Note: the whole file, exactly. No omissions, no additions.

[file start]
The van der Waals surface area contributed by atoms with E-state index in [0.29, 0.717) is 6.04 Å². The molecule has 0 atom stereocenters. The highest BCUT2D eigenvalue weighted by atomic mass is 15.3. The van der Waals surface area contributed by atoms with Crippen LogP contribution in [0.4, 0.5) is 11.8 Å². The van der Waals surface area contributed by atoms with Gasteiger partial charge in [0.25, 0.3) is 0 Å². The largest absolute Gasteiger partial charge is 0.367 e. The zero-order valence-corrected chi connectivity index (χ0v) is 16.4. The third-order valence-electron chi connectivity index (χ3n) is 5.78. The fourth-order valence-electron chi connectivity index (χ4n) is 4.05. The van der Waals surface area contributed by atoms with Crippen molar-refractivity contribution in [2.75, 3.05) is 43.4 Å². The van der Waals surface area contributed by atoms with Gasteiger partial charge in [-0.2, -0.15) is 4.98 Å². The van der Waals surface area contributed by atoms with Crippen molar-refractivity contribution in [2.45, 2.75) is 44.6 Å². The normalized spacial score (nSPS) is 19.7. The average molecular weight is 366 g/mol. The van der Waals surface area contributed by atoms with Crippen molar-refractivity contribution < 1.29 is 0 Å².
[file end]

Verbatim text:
The van der Waals surface area contributed by atoms with E-state index in [0.29, 0.717) is 6.04 Å². The molecule has 0 atom stereocenters. The highest BCUT2D eigenvalue weighted by atomic mass is 15.3. The van der Waals surface area contributed by atoms with Crippen LogP contribution in [0.4, 0.5) is 11.8 Å². The van der Waals surface area contributed by atoms with Gasteiger partial charge in [0.25, 0.3) is 0 Å². The largest absolute Gasteiger partial charge is 0.367 e. The zero-order valence-corrected chi connectivity index (χ0v) is 16.4. The third-order valence-electron chi connectivity index (χ3n) is 5.78. The fourth-order valence-electron chi connectivity index (χ4n) is 4.05. The van der Waals surface area contributed by atoms with Crippen molar-refractivity contribution in [2.75, 3.05) is 43.4 Å². The van der Waals surface area contributed by atoms with Gasteiger partial charge in [-0.2, -0.15) is 4.98 Å². The van der Waals surface area contributed by atoms with Crippen molar-refractivity contribution in [2.45, 2.75) is 44.6 Å². The normalized spacial score (nSPS) is 19.7. The average molecular weight is 366 g/mol. The van der Waals surface area contributed by atoms with Crippen molar-refractivity contribution < 1.29 is 0 Å².